Uganda’s constitutional court took a positive step when it ruled today that the dreaded Anti-Homosexuality Act is unconstitutional. The judges ruled on procedure rather than substance – they said the lack of quorum in parliament on the day of the vote violated the legislative process.
It’s an important victory for Uganda’s human rights community, especially for the activists and lawyers who boldly denounced the law and argued the case, despite the personal toll.
But concerns over this law and the human rights situation in Uganda remain. With President Yoweri Museveni heading to Washington for the US-Africa summit next week, President Barack Obama’s administration has the perfect opportunity to send the message that the end of this odious law is not the end of the human rights conversation.
The law had cast a dark shadow since President Yoweri Museveni signed it into law in February. It increased the punishments for same-sex conduct, but also criminalized “promotion of homosexuality,” with no clear definition of what behavior or speech might constitute “promotion.” People were afraid to even talk about the rights of LGBTI people without fear of criminal sanction.
The government suspended some activities of one nongovernmental organization and police raided a health clinic and medical research facility in Kampala allegedly for conducting “unethical research” and “recruiting homosexuals.” People wondered whether programs advising how to protect oneself against HIV would run afoul of the law. Could human rights and advocacy work lead to jail time?
President Museveni has been in power for 28 years and maintains a tight grip on power. Aid has continued to flow despite large-scale corruption scandals. Military support, the most prized aid for Museveni, hasn’t been truly threatened since donors view the Ugandan army as a key ally despite allegations of its rights abuses.
But in this case, several key donors took a clear stance and moved beyond condemnatory statements. The US and the Dutch cut or diverted assistance. The US also issued visa sanctions against human rights abusers, including those who violate the rights of LGBTI people. The World Bank suspended a US$90 million loan to strengthen health care, arguing that discrimination is bad for economies.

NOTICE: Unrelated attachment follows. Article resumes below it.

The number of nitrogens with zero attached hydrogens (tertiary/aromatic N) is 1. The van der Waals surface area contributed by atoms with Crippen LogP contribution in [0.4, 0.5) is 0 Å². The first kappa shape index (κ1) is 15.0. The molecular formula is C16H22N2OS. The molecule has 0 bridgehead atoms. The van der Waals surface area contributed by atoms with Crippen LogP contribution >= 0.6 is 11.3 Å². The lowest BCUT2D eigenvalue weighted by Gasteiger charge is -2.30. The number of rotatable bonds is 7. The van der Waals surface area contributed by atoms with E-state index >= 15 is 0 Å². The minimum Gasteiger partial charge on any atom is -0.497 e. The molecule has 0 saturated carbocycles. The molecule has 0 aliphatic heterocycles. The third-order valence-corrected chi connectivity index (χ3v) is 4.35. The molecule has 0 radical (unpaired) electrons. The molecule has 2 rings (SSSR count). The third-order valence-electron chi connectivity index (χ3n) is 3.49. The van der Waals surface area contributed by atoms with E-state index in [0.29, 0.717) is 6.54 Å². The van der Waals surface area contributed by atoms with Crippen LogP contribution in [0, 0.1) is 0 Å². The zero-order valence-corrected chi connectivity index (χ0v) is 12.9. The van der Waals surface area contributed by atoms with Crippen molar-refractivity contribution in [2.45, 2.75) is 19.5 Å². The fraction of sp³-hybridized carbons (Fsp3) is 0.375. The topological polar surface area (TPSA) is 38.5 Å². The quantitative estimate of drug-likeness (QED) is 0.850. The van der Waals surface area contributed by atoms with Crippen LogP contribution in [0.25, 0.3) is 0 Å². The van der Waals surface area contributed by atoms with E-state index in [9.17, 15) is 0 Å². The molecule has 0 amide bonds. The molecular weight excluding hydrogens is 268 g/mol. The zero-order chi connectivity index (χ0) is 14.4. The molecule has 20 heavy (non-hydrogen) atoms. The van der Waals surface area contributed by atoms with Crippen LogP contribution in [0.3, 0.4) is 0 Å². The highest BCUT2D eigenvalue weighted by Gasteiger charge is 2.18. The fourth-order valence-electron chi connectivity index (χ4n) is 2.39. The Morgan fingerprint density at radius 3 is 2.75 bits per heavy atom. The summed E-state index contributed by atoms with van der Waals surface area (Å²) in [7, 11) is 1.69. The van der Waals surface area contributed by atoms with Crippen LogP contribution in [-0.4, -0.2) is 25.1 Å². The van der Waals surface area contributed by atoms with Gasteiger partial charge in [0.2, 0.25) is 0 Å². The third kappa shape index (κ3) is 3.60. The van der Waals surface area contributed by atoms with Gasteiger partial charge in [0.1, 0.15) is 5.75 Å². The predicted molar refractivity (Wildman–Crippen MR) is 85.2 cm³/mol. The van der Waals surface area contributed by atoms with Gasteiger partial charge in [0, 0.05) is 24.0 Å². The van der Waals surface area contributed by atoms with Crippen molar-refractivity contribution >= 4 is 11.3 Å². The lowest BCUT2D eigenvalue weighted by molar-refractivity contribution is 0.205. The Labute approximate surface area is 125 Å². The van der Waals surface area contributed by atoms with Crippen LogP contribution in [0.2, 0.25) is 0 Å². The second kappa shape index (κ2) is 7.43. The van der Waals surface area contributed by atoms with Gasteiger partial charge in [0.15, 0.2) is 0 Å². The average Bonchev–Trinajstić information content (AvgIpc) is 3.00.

This pressure may have contributed to the case’s swift scheduling before the constitutional court (usually petitioners wait years to have a hearing in Uganda). But today’s good news should not quell concern about Uganda’s human rights record. There are already signals that the government may appeal the ruling, and parliament could try to pass the law again, this time with the required quorum.
While it is very important that this law cannot be enforced and entrench further rights abuses and threats to activists, much work remains to be done. Today’s result means that the court did not have the opportunity to affirm the rights to freedom of expression, association and privacy that this law so clearly violated. And same-sex conduct remains a crime under Uganda’s colony-era sodomy law.
Those rights remain at risk in Uganda and there are serious concerns about where Uganda is heading. Intimidation of journalists has marked various episodes of Museveni’s long tenure. Opposition leaders have been placed under “preventive” house arrest when trying to attend demonstrations or address public gatherings. Police have responded to protests with intimidation, arbitrary arrest, and unnecessary lethal force. A public order law passed last year grants the police wide discretionary powers to obstruct demonstrations. The discriminatory HIV Prevention and Management Bill, currently sitting on the president’s desk for signature, criminalizes HIV transmission, allows mandatory HIV testing for pregnant women and their partners, and permits medical providers to disclose a patient’s HIV status to others.
With Museveni preparing to run in 2016 for another five-year term, there’s a high risk in the coming years of more repression of independent media, activists, and protests, amid public discontent over corruption and poor governance. Donors need to be alert and ready to react to these trends with the same vigor they showed toward the Anti-Homosexuality Act.
Maria Burnett is a senior Africa researcher at Human Rights Watch who has long followed developments in Uganda.